Imagine the peace of mind that would accompany being able to hand an existing model over to the validators with complete confidence in how the outcomes analysis will turn out. Now imagine being able to do this using a fully automated process.

The industry is closer to this than you might think.

The evolution of ongoing model monitoring away from something that happens only periodically (or, worse, only at validation time) and toward a more continuous process has been underway for some time. Now, thanks to automation and advanced process design, this evolutionary process has reached an inflection point. We stand today at the threshold of a future where:

  • Manual, painful processes to generate testing results for validation are a thing of the past;
  • Models are continuously monitored for fit, and end users are empowered with the tools to fully grasp model strengths and weaknesses;
  • Modeling and MRM experts leverage machine learning to dive more deeply into the model’s underlying data, and;
  • Emerging trends and issues are identified early enough to be addressed before they have time to significantly hamper model performance.

Sound too good to be true? Beginning with its own internally developed prepayment and credit models, RiskSpan data scientists are laying out a framework for automated, ongoing performance monitoring that has the potential to transform behavioral modeling (and model validation) across the industry.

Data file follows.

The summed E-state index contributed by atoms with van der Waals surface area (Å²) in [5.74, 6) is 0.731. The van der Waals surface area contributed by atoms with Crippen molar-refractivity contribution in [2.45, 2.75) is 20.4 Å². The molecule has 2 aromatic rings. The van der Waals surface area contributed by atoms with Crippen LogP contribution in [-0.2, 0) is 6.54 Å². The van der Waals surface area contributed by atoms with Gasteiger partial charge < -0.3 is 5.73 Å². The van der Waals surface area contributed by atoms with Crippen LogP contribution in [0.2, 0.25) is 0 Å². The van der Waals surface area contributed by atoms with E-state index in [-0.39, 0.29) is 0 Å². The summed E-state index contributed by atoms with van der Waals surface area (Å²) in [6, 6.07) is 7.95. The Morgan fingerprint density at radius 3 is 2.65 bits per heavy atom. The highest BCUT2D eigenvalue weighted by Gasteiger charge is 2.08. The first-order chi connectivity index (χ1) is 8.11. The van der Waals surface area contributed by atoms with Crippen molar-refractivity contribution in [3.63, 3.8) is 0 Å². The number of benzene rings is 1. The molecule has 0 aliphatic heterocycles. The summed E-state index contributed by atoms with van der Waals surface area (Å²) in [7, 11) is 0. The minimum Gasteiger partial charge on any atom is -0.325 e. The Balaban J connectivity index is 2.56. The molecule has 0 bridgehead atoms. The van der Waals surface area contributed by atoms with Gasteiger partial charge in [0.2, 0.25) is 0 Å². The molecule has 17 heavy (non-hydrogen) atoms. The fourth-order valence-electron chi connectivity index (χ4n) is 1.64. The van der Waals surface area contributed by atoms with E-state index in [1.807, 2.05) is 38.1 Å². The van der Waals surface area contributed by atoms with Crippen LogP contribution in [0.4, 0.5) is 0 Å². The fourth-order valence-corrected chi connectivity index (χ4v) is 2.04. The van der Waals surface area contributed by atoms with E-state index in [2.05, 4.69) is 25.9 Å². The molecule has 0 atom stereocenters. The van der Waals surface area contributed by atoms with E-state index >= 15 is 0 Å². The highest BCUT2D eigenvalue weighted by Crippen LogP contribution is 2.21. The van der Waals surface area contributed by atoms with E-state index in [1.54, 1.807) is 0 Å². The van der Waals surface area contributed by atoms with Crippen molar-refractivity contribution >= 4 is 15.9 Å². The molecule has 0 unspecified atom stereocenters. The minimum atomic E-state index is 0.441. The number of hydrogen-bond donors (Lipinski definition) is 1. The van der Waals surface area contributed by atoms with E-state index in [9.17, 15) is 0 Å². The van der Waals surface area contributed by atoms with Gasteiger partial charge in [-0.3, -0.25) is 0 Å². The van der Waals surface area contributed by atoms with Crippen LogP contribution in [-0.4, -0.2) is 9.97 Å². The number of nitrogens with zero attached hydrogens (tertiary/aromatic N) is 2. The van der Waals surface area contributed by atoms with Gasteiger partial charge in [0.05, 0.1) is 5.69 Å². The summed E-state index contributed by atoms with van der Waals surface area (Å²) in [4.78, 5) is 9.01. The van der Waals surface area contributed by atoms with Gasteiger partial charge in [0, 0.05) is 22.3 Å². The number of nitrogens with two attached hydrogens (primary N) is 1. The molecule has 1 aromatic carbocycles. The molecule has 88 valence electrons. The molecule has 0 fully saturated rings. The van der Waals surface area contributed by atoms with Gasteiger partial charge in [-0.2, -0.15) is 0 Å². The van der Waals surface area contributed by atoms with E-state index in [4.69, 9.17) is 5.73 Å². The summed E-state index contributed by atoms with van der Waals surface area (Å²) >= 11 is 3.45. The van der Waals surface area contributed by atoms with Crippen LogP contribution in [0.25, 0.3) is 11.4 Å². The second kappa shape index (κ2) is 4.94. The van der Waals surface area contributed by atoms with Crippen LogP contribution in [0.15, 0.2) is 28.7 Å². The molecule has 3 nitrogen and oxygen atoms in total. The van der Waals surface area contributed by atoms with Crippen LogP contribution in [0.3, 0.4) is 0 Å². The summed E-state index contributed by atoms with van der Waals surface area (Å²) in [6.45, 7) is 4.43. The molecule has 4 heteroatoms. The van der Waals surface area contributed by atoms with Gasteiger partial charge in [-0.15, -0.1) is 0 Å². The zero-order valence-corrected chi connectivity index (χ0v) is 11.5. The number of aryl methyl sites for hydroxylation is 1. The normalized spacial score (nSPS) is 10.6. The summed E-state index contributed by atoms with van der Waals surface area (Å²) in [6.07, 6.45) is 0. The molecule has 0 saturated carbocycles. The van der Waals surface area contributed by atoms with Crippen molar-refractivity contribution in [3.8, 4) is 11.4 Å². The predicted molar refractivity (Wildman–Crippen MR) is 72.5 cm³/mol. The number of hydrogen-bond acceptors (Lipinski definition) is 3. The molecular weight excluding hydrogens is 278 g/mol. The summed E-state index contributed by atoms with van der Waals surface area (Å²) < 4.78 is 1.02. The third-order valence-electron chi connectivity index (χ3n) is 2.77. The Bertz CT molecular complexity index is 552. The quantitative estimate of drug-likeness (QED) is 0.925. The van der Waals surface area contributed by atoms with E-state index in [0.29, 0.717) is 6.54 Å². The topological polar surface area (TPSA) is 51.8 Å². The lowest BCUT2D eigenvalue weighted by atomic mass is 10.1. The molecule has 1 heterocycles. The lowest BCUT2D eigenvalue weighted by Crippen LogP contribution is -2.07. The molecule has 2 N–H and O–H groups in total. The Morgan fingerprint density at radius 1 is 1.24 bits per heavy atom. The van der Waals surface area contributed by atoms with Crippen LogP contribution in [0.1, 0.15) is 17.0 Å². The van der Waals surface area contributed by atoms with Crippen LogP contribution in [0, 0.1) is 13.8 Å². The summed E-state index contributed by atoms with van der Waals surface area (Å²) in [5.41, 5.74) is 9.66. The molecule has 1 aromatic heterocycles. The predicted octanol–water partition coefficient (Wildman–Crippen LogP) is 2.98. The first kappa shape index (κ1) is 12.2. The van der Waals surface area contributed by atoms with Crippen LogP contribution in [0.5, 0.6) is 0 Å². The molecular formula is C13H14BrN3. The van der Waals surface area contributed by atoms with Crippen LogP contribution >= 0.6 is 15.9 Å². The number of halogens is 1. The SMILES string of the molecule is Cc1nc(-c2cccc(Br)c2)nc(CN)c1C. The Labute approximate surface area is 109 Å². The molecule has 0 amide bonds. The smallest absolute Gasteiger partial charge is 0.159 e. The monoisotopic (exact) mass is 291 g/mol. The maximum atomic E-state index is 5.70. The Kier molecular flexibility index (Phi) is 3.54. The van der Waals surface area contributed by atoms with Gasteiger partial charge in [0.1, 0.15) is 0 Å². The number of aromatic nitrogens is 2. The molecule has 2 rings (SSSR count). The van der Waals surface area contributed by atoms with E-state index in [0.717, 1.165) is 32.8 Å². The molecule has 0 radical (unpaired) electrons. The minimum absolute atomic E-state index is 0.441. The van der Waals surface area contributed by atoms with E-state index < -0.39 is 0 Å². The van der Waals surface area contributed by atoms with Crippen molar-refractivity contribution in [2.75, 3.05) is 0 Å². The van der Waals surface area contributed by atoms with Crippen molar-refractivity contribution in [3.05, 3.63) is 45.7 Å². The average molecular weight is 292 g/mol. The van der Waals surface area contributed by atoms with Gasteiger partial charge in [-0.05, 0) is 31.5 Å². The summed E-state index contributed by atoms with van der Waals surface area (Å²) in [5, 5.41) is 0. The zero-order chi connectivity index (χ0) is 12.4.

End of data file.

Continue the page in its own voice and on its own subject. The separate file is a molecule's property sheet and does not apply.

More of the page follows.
The framework involves model owners working collaboratively with model validators to create recurring processes for running previously agreed-upon tests continuously and receiving the results automatically. Testing outcomes continuously increases confidence in their reliability. Testing them automatically frees up high-cost modeling and validation resources to spend more time evaluating results and running additional, deeper analyses.

The Process:

Irrespective of the regulator, back-testing, benchmarking, and sensitivity analysis are the three pillars of model outcomes analysis. Automating the data and analytical processes that underlie these three elements is required to get to a fully comprehensive automated ongoing monitoring scheme.

In order to be useful, the process must stage testing results in a central database that can:

  • Automatically generate charts, tables, and statistical tests to populate validation reports;
  • Support dashboard reporting that allows model owners, users and validators to explore test results, and;
  • Feed advanced analytics and machine learning platforms capable of 1) helping with automated model calibration, and 2) identifying model weaknesses and blind spots (as we did with a GSE here).

Perhaps not surprisingly, achieving the back-end economies of a fully automated continuous monitoring and reporting regime requires an upfront investment of resources. This investment takes the form of time from model developers and owners as well as (potentially) some capital investment in technology necessary to host and manage the storage of results and output reports.